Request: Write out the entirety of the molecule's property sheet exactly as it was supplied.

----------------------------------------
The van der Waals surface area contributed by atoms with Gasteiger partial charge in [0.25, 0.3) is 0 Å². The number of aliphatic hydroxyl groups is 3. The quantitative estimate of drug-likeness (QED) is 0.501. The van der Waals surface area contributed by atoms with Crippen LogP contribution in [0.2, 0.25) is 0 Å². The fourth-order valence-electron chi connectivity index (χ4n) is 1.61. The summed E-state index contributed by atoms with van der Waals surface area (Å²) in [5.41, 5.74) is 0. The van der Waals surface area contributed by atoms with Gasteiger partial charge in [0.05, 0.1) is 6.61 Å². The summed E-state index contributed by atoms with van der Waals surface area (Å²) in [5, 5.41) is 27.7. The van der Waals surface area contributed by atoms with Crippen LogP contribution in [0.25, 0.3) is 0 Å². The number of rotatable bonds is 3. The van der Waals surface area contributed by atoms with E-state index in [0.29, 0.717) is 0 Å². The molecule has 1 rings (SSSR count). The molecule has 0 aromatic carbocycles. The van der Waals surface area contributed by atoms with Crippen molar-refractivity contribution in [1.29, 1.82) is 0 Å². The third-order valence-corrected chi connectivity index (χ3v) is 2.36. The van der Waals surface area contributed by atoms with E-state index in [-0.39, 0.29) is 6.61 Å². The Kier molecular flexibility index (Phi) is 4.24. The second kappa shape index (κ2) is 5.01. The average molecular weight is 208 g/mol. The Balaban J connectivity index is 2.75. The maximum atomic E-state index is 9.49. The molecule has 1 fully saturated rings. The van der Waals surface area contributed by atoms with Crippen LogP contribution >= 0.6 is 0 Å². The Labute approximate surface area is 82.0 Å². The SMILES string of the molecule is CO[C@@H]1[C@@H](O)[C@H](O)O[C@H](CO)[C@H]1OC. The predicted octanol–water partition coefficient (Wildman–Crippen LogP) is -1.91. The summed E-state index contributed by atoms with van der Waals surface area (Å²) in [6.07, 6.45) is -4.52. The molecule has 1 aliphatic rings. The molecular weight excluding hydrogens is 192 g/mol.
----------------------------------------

The van der Waals surface area contributed by atoms with Gasteiger partial charge in [0.25, 0.3) is 0 Å². The number of aliphatic hydroxyl groups is 3. The quantitative estimate of drug-likeness (QED) is 0.501. The van der Waals surface area contributed by atoms with Crippen LogP contribution in [0.2, 0.25) is 0 Å². The fourth-order valence-electron chi connectivity index (χ4n) is 1.61. The summed E-state index contributed by atoms with van der Waals surface area (Å²) in [5.41, 5.74) is 0. The van der Waals surface area contributed by atoms with Gasteiger partial charge in [0.05, 0.1) is 6.61 Å². The summed E-state index contributed by atoms with van der Waals surface area (Å²) in [5, 5.41) is 27.7. The van der Waals surface area contributed by atoms with Crippen LogP contribution in [0.25, 0.3) is 0 Å². The number of rotatable bonds is 3. The van der Waals surface area contributed by atoms with E-state index in [0.29, 0.717) is 0 Å². The molecule has 1 rings (SSSR count). The molecule has 0 aromatic carbocycles. The van der Waals surface area contributed by atoms with Crippen molar-refractivity contribution in [1.29, 1.82) is 0 Å². The third-order valence-corrected chi connectivity index (χ3v) is 2.36. The van der Waals surface area contributed by atoms with E-state index in [-0.39, 0.29) is 6.61 Å². The Kier molecular flexibility index (Phi) is 4.24. The second kappa shape index (κ2) is 5.01. The average molecular weight is 208 g/mol. The Balaban J connectivity index is 2.75. The maximum atomic E-state index is 9.49. The molecule has 1 fully saturated rings. The van der Waals surface area contributed by atoms with Crippen LogP contribution >= 0.6 is 0 Å². The Labute approximate surface area is 82.0 Å². The SMILES string of the molecule is CO[C@@H]1[C@@H](O)[C@H](O)O[C@H](CO)[C@H]1OC. The predicted octanol–water partition coefficient (Wildman–Crippen LogP) is -1.91. The summed E-state index contributed by atoms with van der Waals surface area (Å²) in [6.07, 6.45) is -4.52. The molecule has 1 aliphatic rings. The molecular weight excluding hydrogens is 192 g/mol.